Thursday, December 31, 2009
Wednesday, December 30, 2009
I'd like to share the highlights of 2009 (in no particular order): 1.) Visited California twice and learned how to surf. 2.) Opened a renovated branch library and assisted with other libraries. 3.) Spent quality time with family and friends. Love my husband. 4.) Joined a band and am playing music again. Love my bandmates. 5.) Started various writing projects, including a poetry and painting collaboration in April 2010. 6.) Attended my first Gen Con in Indianapolis. 7.) Adopted Moshi the kitten and loving Java and Latte. 8.) Learned to paint on canvas with my hands. 9.) Captured a lot of sunsets. 10.) Attended both of our 20-year high school class reunions. I look forward to a peaceful 2010...
It's almost the last night of the year. I am sitting here on the couch next to Steve, watching Jay Leno and trying to keep the cats corraled.
Let's just say it's been a hell of a year. That's an understatement. I am a different person today than I was on December 29, 2008. I'd like to think I am a better person. I'm definitely an older person... not just chronologically, but spiritually. There is a certain knowing, a sadness, a wisdom that stares back at my reflection.
I've experienced the entire spectrum and stages of emotions and grief. And I didn't know until experiencing it that Elizabeth Kubler-Ross's five stages of grief are messy. You don't evolve naturally from denial and isolation (stage one), anger (stage two), bargaining (stage three), depression (stage four), to acceptance (stage five). It skips back and forth.
I'd like to think I'm over the big grief hurdles, especially with the hellidays. One more observance (January 13) and our family and friends will have survived one year without Mom on Earth. I miss her. I miss her everyday. I do know that love never dies, she is always with me, and that I will carry her memory and her spirit with me into the new decade.
Sunday, December 27, 2009
Mugging with Moshi- SJS 2009
It's a perfect day to write. So here I am. I'm going through my blogs and journals to come up with 50-100 poems for Field of Blue. At first I was going to stick to poems I wrote this year. Then I decided to include poems from the past. Why not? I have been writing since 1991 and there are some works that are begging to be seen. There are others, however, that will never see the light of day! For a cold winter's night, I am enclosing the poem "Weatherwise". I wrote this in 1994. It is unpublished. Enjoy. :)
Weatherwise Friends fair-weathered are flowers. Springtime socialites wilting in the huff of autumn in flight of winter's storms. Friends foul-weathered are frostbite thriving on negative energy burning,needling,prickly then struck numb. Friends all-weathered are firs. planted firmly in summer's sun leaving for autumn's callings only to stand barren-- weathering winter's wrath. Weatherwise. LCS/1994
Saturday, December 26, 2009
Last night Latte crawled on my pillow and curled around my head and purred. Java was on the couch in the bedroom. Steve and Moshi were snuggling downstairs. We're a lively (but cuddly) bunch. I'm also on a reading kick lately (which is good for reader's advisory and for my own enjoyment). I love this book called Do One Nice Thing. I perused the website DoOneNiceThing.com and there is a place to start a club (with certificates). I would like to start a club at my library. I think paying it forward would be good. Today we are going to spend Christmas with Steve's folks. We'll treat them to dinner for taking care of the fur children. I also need to keep writing, especially for the poetry book Field of Blue.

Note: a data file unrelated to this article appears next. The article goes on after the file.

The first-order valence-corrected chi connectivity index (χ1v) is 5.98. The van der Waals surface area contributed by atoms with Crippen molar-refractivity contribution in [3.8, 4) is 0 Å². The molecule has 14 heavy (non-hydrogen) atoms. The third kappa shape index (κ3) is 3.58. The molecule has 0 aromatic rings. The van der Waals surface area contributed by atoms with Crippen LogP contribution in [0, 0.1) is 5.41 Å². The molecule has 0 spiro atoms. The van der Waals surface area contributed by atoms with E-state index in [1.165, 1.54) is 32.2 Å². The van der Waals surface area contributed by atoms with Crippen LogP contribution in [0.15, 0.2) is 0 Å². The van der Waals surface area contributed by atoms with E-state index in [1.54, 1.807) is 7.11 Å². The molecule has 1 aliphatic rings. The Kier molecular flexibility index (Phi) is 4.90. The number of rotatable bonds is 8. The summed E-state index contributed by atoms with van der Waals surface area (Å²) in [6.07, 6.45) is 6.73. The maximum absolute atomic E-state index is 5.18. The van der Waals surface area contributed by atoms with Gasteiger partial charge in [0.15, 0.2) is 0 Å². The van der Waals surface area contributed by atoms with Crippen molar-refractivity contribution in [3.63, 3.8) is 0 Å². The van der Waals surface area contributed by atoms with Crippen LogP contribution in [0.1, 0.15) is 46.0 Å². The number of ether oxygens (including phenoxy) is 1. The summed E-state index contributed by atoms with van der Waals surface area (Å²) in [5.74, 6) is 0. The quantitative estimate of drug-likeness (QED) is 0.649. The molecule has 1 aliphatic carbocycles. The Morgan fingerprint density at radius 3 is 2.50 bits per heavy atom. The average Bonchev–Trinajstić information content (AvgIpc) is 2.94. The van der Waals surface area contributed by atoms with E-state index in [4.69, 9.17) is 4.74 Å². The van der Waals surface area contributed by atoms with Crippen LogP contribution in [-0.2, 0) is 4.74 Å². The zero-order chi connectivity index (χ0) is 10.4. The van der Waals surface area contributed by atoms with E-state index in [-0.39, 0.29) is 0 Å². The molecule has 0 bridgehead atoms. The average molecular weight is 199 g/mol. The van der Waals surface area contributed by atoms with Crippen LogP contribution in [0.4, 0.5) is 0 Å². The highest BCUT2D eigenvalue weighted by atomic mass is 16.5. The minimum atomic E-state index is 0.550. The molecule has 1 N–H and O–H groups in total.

Friday, December 25, 2009
Steve and I returned home from Chicago around 5:00 p.m. this evening. We had a nice time despite the heaviness in our hearts. Here are the highlights of the trip... Wednesday We packed and left for Chi-town around 3:00 p.m. Luckily, the weather cleared so we travelled on decent roads. We were grateful and surprised with the light traffic. Steve and I arrived at the entrace to the Sheridan Towers around 5:30 p.m., Steve parked the car, I called Dad (who was already at the hotel) and we all met in the lobby to carry our luggage upstairs. Our room was on the 18th floor with a spectacular view of the cityscape, the Chicago River, and the Lake. After we left our stuff in the hotel room, Dad, Steve, and I ventured downstairs for a light appetizer in a venue called the Java Cafe. The bar/cafe was decorated in a modern style with large, comfortable chairs. After appetizers, Steve and I had to rush upstairs to get dressed for Dad's birthday dinner at Shula's, which is also located in the hotel. We met my sister and brother-in-law in the lobby and then we enjoyed a nice dinner. Shula's is definitely a guy-oriented restaurant: the steak menu is etched on a football. Also, my brother-on-law received a certificate for finishing a 48 oz steak! Amazing. After dinner, we ventured up to the hotel room and Dad opened his birthday gifts. (We gave him a Wii with games). And after chatting, everyone left for the evening. I couldn't sleep, so I finished a book and started another one. It rained all night. I slept in late. Thursday We checked out and met up with Dad at my sister and brother-in-law's place for Christmas brunch. They provided a wonderful spread of cheese, crackers, an egg souffle, pomegrate seeds, and fruit. Before brunch, we opened gifts. After a couple of hours, we left for home. It was a nice time and great hospitality. I think my New Year's resolution will be to turn on the oven and the stove and learn how to cook.
Tuesday, December 22, 2009